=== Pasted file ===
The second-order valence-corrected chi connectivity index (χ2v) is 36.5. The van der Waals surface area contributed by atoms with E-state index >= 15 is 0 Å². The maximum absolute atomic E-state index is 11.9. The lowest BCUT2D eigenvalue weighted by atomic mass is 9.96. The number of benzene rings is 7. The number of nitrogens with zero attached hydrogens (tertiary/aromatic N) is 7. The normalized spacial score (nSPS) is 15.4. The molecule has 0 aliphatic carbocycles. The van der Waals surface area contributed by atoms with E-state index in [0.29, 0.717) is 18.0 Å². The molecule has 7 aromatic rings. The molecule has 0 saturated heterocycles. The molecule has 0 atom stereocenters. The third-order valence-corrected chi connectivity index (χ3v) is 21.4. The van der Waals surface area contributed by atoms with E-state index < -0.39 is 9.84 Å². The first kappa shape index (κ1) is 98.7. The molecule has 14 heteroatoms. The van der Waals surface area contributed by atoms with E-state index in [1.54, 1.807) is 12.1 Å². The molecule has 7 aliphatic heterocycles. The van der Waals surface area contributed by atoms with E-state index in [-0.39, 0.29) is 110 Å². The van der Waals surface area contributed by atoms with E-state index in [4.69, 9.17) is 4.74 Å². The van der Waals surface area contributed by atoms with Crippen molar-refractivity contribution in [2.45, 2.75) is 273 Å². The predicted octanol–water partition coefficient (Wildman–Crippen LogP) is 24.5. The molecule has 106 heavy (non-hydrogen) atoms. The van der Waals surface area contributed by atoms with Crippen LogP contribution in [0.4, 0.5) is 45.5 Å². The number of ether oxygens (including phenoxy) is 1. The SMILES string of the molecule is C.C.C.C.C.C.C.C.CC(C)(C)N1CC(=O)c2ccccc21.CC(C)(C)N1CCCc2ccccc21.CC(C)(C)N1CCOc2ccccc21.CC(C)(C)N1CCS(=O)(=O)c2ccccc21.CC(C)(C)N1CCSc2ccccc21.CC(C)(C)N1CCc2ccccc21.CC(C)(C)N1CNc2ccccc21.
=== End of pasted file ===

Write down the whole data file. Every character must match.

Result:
The second-order valence-corrected chi connectivity index (χ2v) is 36.5. The van der Waals surface area contributed by atoms with E-state index >= 15 is 0 Å². The maximum absolute atomic E-state index is 11.9. The lowest BCUT2D eigenvalue weighted by atomic mass is 9.96. The number of benzene rings is 7. The number of nitrogens with zero attached hydrogens (tertiary/aromatic N) is 7. The normalized spacial score (nSPS) is 15.4. The molecule has 0 aliphatic carbocycles. The van der Waals surface area contributed by atoms with E-state index in [0.29, 0.717) is 18.0 Å². The molecule has 7 aromatic rings. The molecule has 0 saturated heterocycles. The molecule has 0 atom stereocenters. The third-order valence-corrected chi connectivity index (χ3v) is 21.4. The van der Waals surface area contributed by atoms with E-state index < -0.39 is 9.84 Å². The first kappa shape index (κ1) is 98.7. The molecule has 14 heteroatoms. The van der Waals surface area contributed by atoms with E-state index in [1.54, 1.807) is 12.1 Å². The molecule has 7 aliphatic heterocycles. The van der Waals surface area contributed by atoms with E-state index in [-0.39, 0.29) is 110 Å². The van der Waals surface area contributed by atoms with E-state index in [4.69, 9.17) is 4.74 Å². The van der Waals surface area contributed by atoms with Crippen molar-refractivity contribution in [2.45, 2.75) is 273 Å². The predicted octanol–water partition coefficient (Wildman–Crippen LogP) is 24.5. The molecule has 106 heavy (non-hydrogen) atoms. The van der Waals surface area contributed by atoms with Crippen LogP contribution in [0.4, 0.5) is 45.5 Å². The number of ether oxygens (including phenoxy) is 1. The SMILES string of the molecule is C.C.C.C.C.C.C.C.CC(C)(C)N1CC(=O)c2ccccc21.CC(C)(C)N1CCCc2ccccc21.CC(C)(C)N1CCOc2ccccc21.CC(C)(C)N1CCS(=O)(=O)c2ccccc21.CC(C)(C)N1CCSc2ccccc21.CC(C)(C)N1CCc2ccccc21.CC(C)(C)N1CNc2ccccc21.